ate us like a kiln. We’d enter the furnace and come out slightly different.
If we were feeling soft, or restless, we’d head towards the fire. Our legs
took us deep into the coals, ashes and pine pressed tighter underfoot.
Constant forest fire of our childhoods. Not sure whose bright idea it was
to put an oven amidst all this brush. As kids we couldn’t feel the heat, just
kept walking into the belly. We could relate to the hunger. We wanted to see
if the stories were true, if the flames would make us malleable. If we could
change this life of ours. I always wanted to stop and examine the birds
scorched and asleep on the ground. My friends would yell put it back
and I’d run to catch up. Hear the dull thud behind me. Dull burn in my legs
less than the rest of it all. We walked forever. Through meal times into dawn.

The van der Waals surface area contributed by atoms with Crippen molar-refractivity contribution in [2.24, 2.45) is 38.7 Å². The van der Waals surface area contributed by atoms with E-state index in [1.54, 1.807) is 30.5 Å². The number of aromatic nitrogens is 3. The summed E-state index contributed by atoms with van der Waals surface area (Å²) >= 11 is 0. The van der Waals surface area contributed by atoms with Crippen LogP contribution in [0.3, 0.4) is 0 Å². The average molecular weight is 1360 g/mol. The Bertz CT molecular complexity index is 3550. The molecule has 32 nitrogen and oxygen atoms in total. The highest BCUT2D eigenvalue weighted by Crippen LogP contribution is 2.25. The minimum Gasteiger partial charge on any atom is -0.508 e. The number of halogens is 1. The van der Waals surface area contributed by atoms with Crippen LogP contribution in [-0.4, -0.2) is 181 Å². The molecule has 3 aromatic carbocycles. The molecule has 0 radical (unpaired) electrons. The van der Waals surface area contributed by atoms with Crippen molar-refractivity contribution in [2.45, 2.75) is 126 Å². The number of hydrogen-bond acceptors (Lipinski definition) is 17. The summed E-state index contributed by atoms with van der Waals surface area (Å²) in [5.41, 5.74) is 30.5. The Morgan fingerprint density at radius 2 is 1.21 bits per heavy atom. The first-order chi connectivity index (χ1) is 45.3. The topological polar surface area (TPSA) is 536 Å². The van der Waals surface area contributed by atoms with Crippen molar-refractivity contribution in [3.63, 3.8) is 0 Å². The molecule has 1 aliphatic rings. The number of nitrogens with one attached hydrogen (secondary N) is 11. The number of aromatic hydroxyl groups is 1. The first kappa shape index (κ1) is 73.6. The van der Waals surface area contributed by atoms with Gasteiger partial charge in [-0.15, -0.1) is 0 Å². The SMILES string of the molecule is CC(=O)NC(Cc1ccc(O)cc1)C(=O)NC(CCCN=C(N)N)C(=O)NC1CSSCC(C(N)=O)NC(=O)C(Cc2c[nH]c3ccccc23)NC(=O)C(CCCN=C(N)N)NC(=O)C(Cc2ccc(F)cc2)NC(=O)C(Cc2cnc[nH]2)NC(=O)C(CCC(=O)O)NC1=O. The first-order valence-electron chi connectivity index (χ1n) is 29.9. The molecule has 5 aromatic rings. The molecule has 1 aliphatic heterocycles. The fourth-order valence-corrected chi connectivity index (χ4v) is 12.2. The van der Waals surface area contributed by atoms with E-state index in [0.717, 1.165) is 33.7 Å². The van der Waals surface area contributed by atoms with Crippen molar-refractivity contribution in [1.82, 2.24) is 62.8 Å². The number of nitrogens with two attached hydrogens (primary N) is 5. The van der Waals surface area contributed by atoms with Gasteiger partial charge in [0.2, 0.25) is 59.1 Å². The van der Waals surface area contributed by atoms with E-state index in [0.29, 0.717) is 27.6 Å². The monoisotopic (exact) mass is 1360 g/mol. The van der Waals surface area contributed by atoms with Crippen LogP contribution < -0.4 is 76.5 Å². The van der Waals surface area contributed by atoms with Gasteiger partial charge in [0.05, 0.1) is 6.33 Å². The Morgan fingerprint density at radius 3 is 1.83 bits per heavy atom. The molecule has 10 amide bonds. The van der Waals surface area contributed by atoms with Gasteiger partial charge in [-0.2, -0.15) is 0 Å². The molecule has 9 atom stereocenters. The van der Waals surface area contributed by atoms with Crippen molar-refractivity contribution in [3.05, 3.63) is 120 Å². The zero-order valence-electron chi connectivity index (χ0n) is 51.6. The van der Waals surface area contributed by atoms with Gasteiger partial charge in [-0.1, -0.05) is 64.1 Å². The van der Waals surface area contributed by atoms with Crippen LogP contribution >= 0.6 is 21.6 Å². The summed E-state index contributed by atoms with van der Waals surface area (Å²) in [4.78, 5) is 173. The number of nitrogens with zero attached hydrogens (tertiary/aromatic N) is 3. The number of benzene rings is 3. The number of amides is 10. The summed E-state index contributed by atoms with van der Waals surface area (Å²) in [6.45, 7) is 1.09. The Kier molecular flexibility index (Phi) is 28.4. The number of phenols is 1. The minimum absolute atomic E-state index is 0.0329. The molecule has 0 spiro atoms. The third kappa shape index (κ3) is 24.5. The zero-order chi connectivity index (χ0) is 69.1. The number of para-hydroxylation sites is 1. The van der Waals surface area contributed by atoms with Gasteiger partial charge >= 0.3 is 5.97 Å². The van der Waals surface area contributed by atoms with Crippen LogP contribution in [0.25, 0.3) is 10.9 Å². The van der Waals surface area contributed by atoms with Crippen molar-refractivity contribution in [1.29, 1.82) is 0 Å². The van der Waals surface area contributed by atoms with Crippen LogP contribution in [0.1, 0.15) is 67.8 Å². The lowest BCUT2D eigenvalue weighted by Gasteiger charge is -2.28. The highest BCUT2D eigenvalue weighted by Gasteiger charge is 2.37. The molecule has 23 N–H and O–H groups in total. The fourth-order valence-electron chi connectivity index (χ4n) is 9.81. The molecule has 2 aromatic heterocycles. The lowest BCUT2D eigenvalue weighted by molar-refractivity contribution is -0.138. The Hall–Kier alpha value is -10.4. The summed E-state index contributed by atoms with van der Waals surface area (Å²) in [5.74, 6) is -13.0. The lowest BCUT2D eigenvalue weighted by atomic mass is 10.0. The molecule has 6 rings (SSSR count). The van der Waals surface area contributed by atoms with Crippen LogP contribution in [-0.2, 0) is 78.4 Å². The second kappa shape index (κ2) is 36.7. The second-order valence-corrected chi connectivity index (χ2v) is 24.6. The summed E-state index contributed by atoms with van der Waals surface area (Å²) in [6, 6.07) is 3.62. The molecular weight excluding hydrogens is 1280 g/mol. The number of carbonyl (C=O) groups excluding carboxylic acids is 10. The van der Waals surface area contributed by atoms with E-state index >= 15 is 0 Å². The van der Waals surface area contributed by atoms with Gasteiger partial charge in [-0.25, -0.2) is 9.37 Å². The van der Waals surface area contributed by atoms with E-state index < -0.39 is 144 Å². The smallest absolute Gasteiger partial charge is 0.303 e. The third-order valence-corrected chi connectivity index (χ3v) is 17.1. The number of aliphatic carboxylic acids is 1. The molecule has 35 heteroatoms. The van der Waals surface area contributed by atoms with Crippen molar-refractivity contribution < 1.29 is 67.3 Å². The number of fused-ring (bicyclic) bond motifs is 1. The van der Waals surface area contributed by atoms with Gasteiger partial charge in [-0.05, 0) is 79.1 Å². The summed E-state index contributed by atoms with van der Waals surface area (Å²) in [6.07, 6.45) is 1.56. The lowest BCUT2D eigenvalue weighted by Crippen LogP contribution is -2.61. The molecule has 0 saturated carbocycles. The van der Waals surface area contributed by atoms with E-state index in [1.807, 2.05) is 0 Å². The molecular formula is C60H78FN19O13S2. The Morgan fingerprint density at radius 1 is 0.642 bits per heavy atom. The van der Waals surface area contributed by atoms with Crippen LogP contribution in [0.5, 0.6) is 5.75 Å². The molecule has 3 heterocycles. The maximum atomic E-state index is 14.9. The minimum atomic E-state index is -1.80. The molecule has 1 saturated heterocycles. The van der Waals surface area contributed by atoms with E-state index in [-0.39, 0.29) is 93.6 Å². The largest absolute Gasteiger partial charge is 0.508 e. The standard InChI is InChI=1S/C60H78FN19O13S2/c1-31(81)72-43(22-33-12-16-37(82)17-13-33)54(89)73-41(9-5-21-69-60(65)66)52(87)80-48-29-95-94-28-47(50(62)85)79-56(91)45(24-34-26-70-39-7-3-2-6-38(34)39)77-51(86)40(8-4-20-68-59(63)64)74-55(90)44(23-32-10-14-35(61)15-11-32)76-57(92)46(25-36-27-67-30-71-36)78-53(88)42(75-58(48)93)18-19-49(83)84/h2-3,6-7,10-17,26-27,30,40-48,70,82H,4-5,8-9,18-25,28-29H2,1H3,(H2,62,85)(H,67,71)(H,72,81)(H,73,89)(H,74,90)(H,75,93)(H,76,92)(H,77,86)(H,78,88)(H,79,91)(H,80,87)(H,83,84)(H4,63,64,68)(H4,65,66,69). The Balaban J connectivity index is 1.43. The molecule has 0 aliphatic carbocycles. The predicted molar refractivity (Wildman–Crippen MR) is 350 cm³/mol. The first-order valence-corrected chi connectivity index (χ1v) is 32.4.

We couldn’t see the sun rising. It was all orange anyways. We talked to each
other and the trees. The forest learned more than it needed to know, devoured
the details we had trouble digesting. We got nothing out of these treks but
soot on our clothes. I feel—dare I say it—a burning need to run back, whisper
in its ear everything it’s missed, hear the sigh of ancient trunks shifting under
the weight of it. Feel the crackling begin. Let my muscles start to twitch.
Rachel Nolan holds a BA from Hampshire College and is currently a freelance poetry editor living in Boston, Massachusetts. Rachel’s work has recently appeared in Olney Magazine, Impossible Task, and Justed Milieu, among others, and was a finalist for Heavy Feather Review’s Zachary Doss Friends in Letters Memorial Fellowship in 2020. Their chapbook SHOVE THE LIGHT BACK IN is forthcoming from Another New Calligraphy in 2022. Follow them on Twitter @bigpoetrynerd or send them an email at firstname.lastname@example.org.
photo by Matt Howard (via unsplash)